THEY MURDERED HIM.
As he turned to take the ball, a dam burst against the side of his head and a hand grenade shattered his stomach. Engulfed by nausea, he pitched toward the grass. His mouth encountered gravel, and he spat frantically, afraid that some of his teeth had been knocked out. Rising to his feet, he saw the field through drifting gauze but held on until everything settled into place, like a lens focusing, making the world sharp again, with edges.
The second play called for a pass. Fading back, he picked up a decent block and cocked his arm, searching for a receiver — maybe the tall kid they called The Goober. Suddenly, he was caught from behind and whirled violently, a toy boat caught in a whirlpool. Landing on his knees, hugging the ball, he urged himself to ignore the pain that gripped his groin, knowing that it was important to betray no sign of distress, remembering The Goober's advice, "Coach is testing you, testing, and he's looking for guts."
I've got guts. Jerry murmured, getting up by degrees, careful not to displace any of his bones or sinews. A telephone rang in his ears. Hello, hello, I'm still here. When he moved his lips, he tasted the acid of dirt and grass and gravel. He was aware of the other players around him, helmeted and grotesque, creatures from an unknown world. He had never felt so lonely in his life, abandoned, defenseless.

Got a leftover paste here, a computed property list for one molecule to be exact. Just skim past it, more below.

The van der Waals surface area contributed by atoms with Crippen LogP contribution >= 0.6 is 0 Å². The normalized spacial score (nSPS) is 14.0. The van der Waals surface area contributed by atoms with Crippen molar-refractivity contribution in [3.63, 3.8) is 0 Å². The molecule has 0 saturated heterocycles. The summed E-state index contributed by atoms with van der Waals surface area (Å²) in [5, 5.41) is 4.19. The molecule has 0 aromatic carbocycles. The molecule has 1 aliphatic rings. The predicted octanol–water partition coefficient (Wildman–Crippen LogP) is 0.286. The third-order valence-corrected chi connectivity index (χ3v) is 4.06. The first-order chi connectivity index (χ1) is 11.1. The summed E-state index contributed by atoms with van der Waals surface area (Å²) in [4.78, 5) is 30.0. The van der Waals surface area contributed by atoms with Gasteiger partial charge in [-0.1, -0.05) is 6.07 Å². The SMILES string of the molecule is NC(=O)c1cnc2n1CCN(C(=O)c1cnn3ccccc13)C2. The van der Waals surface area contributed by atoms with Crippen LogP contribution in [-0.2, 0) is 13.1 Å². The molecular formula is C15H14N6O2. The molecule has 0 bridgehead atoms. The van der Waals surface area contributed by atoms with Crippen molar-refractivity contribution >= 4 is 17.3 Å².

On the third play, he was hit simultaneously by three of them: one, his knees; another, his stomach; a third, his head — the helmet no protection at all. His body seemed to telescope into itself but all the parts didn't fit, and he was stunned by the knowledge that pain isn't just one thing — it is cunning and various, sharp here and sickening there, burning here and clawing there. He clutched himself as he hit the ground. The ball squirted away. His breath went away, like the ball — a terrible stillness pervaded him — and then, at the onset of panic, his breath came back again. His lips sprayed wetness and he was grateful for the sweet cool air that filled his lungs. But when he tried to get up, his body mutinied against movement. He decided the hell with it. He'd go to sleep right here, right out on the fifty yard line, the hell with trying out for the team, screw everything, he was going to sleep, he didn't care anymore —
Ridiculous, someone calling his name.
The coach's voice scraped like sandpaper against his ears. He opened his eyes flutteringly. "I'm all right," he said to nobody in particular, or to his father maybe. Or the coach. He was unwilling to abandon this lovely lassitude but he had to, of course. He was sorry to leave the earth, and he was vaguely curious about how he was going to get up, with both legs smashed and his skull battered in. He was astonished to find himself on his feet, intact, bobbing like one of those toy novelties dangling from car windows, but erect.
"For Christ's sake," the coach bellowed, his voice juicy with contempt. A spurt of saliva hit Jerry's cheek.